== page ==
Tuesday, February 7, 2012

Iraq Potential Unity Diminished But Not Destroyed

Strategy Page is raising an alarm about the Iraqi political system careening off its democratic rails.  I am not so alarmed.  Violence is normal in the Arab world and the use of terror attacks, extralegal threats, and intimidation should not surprise Western observers.  Iraq will never clone a Western political process no matter how much advice the United States provides.  Iraqi self-governance will retain facets of brutality that are ingrained in Arab political culture.  

In December 2009, I estimated Iraq's chances for "success" as a unitary state at 60%. I stand by that estimate. Suicide bombings have not yet returned to the epidemic levels at the height of the war. Iraq's generational dynamics are such that a full Sunni-Shiite civil war is unlikely because many survivors of the last Sunni-Shiite conflict, the Iran-Iraq War, are still alive and remember the horror. Only the intervention of Sunni Arab neighbors would upset the balance and they don't trust each other enough to work together (GCC Shield Force notwithstanding).  That Shield Force was able to stabilize Bahrain, a small country, with a short-duration deployment.  It is too small to pose an existential threat to the Iraqi military establishment.  Arab military coalitions are ineffective because Arabs don't trust each other.  Only those Arab forces that acted in concert with a Western sponsor (as in the first Persian Gulf War under US leadership) can operate at even a minimal level of effectiveness.  This means that other Sunni Arab states have little hope of influencing Iraqi politics with a threat of land invasion.  Iraqi Shiites have little appetite for mass expulsions or worse directed against its Sunni minority because they value integration with the world economy after decades of deprivation under UN sanctions.  They will continue to find ways to make life uncomfortable for Sunnis but they value their new investment links with the outside world too much to risk anything more harsh.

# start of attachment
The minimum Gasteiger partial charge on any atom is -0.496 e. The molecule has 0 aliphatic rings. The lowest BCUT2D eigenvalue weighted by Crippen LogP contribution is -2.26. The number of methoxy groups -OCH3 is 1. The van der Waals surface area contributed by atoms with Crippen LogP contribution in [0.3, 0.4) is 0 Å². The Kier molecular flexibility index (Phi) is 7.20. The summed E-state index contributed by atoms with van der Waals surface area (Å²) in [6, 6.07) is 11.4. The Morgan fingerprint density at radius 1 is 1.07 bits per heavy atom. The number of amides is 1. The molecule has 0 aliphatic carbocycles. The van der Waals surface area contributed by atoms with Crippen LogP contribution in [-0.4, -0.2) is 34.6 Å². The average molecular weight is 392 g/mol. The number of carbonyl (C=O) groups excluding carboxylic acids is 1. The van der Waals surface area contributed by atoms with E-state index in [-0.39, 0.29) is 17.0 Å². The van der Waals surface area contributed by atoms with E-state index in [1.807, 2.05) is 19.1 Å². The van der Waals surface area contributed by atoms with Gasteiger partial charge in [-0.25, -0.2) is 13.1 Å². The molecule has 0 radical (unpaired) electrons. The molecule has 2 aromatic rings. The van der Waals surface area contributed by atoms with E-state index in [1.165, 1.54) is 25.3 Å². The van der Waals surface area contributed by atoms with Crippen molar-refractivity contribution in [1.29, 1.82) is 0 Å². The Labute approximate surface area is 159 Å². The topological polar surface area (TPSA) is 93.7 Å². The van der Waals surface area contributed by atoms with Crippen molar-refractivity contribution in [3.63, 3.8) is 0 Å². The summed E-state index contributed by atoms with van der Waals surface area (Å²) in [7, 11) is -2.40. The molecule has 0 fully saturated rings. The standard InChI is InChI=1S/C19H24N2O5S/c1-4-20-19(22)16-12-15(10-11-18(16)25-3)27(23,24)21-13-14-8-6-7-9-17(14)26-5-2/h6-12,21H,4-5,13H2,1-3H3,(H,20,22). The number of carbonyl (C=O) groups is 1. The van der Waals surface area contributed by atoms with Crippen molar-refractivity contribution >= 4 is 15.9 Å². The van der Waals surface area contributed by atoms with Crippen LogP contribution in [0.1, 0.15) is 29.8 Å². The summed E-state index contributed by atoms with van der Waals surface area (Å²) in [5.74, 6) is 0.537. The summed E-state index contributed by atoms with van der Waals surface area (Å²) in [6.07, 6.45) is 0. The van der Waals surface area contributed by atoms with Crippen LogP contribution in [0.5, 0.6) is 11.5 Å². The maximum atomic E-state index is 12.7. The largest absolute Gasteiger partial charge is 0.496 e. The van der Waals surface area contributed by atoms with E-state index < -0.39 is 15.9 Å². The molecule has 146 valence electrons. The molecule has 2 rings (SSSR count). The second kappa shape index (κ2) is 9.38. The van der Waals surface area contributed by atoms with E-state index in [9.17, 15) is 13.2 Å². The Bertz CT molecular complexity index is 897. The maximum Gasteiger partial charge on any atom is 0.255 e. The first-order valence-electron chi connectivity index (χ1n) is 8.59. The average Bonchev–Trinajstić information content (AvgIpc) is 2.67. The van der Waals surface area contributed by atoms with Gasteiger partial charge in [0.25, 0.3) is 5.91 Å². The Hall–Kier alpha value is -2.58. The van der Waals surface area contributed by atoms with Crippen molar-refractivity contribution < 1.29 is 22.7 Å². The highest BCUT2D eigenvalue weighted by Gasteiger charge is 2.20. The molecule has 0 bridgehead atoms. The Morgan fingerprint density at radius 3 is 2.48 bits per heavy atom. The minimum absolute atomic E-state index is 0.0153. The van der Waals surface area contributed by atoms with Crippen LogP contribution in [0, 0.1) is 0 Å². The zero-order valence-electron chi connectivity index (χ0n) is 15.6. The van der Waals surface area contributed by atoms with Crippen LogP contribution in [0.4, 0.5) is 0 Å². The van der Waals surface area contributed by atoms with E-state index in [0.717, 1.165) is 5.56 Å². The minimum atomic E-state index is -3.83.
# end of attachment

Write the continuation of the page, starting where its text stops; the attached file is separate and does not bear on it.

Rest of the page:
We shouldn't use Anglo-Western standards of normalcy to judge Arab internal stability. There will be more bombings. That does not mean Iraqi self-governance will fail.